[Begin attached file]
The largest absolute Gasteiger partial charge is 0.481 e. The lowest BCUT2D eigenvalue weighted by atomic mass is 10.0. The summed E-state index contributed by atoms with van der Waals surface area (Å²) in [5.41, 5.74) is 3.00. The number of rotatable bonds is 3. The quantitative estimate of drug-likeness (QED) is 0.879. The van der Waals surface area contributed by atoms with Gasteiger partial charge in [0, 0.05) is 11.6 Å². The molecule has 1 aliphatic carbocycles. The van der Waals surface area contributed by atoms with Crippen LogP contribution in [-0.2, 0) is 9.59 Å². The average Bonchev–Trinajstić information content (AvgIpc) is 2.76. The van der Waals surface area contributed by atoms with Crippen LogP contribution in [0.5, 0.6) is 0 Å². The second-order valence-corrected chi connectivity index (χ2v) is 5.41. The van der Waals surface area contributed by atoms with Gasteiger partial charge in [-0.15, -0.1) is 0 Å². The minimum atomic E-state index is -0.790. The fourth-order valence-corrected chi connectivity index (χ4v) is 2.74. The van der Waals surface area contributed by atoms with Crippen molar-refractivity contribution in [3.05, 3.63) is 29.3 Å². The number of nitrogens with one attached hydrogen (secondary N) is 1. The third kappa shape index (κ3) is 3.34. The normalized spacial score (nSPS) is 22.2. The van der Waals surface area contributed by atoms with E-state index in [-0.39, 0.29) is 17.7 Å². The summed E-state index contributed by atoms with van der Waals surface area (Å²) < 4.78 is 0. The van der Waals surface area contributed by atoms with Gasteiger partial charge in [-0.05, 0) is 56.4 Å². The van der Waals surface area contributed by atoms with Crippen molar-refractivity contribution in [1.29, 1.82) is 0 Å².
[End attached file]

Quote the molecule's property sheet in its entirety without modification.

The largest absolute Gasteiger partial charge is 0.481 e. The lowest BCUT2D eigenvalue weighted by atomic mass is 10.0. The summed E-state index contributed by atoms with van der Waals surface area (Å²) in [5.41, 5.74) is 3.00. The number of rotatable bonds is 3. The quantitative estimate of drug-likeness (QED) is 0.879. The van der Waals surface area contributed by atoms with Gasteiger partial charge in [0, 0.05) is 11.6 Å². The molecule has 1 aliphatic carbocycles. The van der Waals surface area contributed by atoms with Crippen LogP contribution in [-0.2, 0) is 9.59 Å². The average Bonchev–Trinajstić information content (AvgIpc) is 2.76. The van der Waals surface area contributed by atoms with Crippen LogP contribution in [0.5, 0.6) is 0 Å². The second-order valence-corrected chi connectivity index (χ2v) is 5.41. The van der Waals surface area contributed by atoms with Gasteiger partial charge in [-0.15, -0.1) is 0 Å². The minimum atomic E-state index is -0.790. The fourth-order valence-corrected chi connectivity index (χ4v) is 2.74. The van der Waals surface area contributed by atoms with Crippen molar-refractivity contribution in [3.05, 3.63) is 29.3 Å². The number of nitrogens with one attached hydrogen (secondary N) is 1. The third kappa shape index (κ3) is 3.34. The normalized spacial score (nSPS) is 22.2. The van der Waals surface area contributed by atoms with E-state index in [-0.39, 0.29) is 17.7 Å². The summed E-state index contributed by atoms with van der Waals surface area (Å²) < 4.78 is 0. The van der Waals surface area contributed by atoms with Gasteiger partial charge in [-0.05, 0) is 56.4 Å². The van der Waals surface area contributed by atoms with Crippen molar-refractivity contribution in [1.29, 1.82) is 0 Å².